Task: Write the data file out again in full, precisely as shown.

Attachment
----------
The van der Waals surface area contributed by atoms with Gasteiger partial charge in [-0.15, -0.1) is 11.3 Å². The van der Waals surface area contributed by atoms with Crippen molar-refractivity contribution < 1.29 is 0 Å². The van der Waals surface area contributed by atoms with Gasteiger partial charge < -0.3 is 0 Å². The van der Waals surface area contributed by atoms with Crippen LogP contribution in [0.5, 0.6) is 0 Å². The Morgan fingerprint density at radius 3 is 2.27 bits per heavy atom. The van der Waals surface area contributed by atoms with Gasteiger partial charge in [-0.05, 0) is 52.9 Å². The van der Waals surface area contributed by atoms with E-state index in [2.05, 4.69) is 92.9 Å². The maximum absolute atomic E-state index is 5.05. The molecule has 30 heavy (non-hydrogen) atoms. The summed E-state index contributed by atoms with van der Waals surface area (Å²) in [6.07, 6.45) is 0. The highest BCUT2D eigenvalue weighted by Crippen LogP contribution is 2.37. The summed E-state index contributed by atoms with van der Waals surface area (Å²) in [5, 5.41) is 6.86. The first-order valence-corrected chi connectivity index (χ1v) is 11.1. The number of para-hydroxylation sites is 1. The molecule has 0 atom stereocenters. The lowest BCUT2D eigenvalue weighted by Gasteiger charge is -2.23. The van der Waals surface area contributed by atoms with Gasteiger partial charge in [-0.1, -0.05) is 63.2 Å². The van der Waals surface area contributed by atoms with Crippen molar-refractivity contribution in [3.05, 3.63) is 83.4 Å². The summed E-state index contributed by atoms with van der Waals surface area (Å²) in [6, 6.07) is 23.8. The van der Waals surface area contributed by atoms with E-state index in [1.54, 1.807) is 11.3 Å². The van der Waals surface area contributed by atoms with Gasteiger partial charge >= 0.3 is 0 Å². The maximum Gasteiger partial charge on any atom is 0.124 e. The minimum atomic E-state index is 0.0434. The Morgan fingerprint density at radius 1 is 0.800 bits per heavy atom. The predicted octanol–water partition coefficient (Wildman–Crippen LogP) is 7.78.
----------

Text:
The van der Waals surface area contributed by atoms with Gasteiger partial charge in [-0.15, -0.1) is 11.3 Å². The van der Waals surface area contributed by atoms with Crippen molar-refractivity contribution < 1.29 is 0 Å². The van der Waals surface area contributed by atoms with Gasteiger partial charge < -0.3 is 0 Å². The van der Waals surface area contributed by atoms with Crippen LogP contribution in [0.5, 0.6) is 0 Å². The Morgan fingerprint density at radius 3 is 2.27 bits per heavy atom. The van der Waals surface area contributed by atoms with Gasteiger partial charge in [-0.05, 0) is 52.9 Å². The van der Waals surface area contributed by atoms with E-state index in [2.05, 4.69) is 92.9 Å². The maximum absolute atomic E-state index is 5.05. The molecule has 30 heavy (non-hydrogen) atoms. The summed E-state index contributed by atoms with van der Waals surface area (Å²) in [6.07, 6.45) is 0. The highest BCUT2D eigenvalue weighted by Crippen LogP contribution is 2.37. The summed E-state index contributed by atoms with van der Waals surface area (Å²) in [5, 5.41) is 6.86. The first-order valence-corrected chi connectivity index (χ1v) is 11.1. The number of para-hydroxylation sites is 1. The molecule has 0 atom stereocenters. The lowest BCUT2D eigenvalue weighted by Gasteiger charge is -2.23. The van der Waals surface area contributed by atoms with Gasteiger partial charge in [-0.1, -0.05) is 63.2 Å². The van der Waals surface area contributed by atoms with Crippen molar-refractivity contribution in [3.05, 3.63) is 83.4 Å². The summed E-state index contributed by atoms with van der Waals surface area (Å²) in [6, 6.07) is 23.8. The van der Waals surface area contributed by atoms with E-state index in [1.54, 1.807) is 11.3 Å². The van der Waals surface area contributed by atoms with Gasteiger partial charge >= 0.3 is 0 Å². The maximum Gasteiger partial charge on any atom is 0.124 e. The minimum atomic E-state index is 0.0434. The Morgan fingerprint density at radius 1 is 0.800 bits per heavy atom. The predicted octanol–water partition coefficient (Wildman–Crippen LogP) is 7.78.